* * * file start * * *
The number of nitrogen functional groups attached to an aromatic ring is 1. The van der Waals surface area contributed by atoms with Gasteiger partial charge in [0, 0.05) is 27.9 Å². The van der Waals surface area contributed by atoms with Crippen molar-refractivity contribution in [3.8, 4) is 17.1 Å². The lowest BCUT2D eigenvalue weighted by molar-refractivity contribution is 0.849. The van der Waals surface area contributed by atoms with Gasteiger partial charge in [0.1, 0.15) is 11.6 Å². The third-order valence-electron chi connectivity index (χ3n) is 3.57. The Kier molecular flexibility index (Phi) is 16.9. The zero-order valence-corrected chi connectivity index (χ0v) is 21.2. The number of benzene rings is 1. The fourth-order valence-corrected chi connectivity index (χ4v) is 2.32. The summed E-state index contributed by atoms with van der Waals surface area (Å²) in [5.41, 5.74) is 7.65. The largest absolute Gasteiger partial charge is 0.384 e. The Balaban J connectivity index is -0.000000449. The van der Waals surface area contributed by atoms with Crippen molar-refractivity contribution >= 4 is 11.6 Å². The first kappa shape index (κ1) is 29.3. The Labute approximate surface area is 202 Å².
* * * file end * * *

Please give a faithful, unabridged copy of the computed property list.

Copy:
The number of nitrogen functional groups attached to an aromatic ring is 1. The van der Waals surface area contributed by atoms with Gasteiger partial charge in [0, 0.05) is 27.9 Å². The van der Waals surface area contributed by atoms with Crippen molar-refractivity contribution in [3.8, 4) is 17.1 Å². The lowest BCUT2D eigenvalue weighted by molar-refractivity contribution is 0.849. The van der Waals surface area contributed by atoms with Gasteiger partial charge in [0.1, 0.15) is 11.6 Å². The third-order valence-electron chi connectivity index (χ3n) is 3.57. The Kier molecular flexibility index (Phi) is 16.9. The zero-order valence-corrected chi connectivity index (χ0v) is 21.2. The number of benzene rings is 1. The fourth-order valence-corrected chi connectivity index (χ4v) is 2.32. The summed E-state index contributed by atoms with van der Waals surface area (Å²) in [5.41, 5.74) is 7.65. The largest absolute Gasteiger partial charge is 0.384 e. The Balaban J connectivity index is -0.000000449. The van der Waals surface area contributed by atoms with Crippen molar-refractivity contribution >= 4 is 11.6 Å². The first kappa shape index (κ1) is 29.3. The Labute approximate surface area is 202 Å².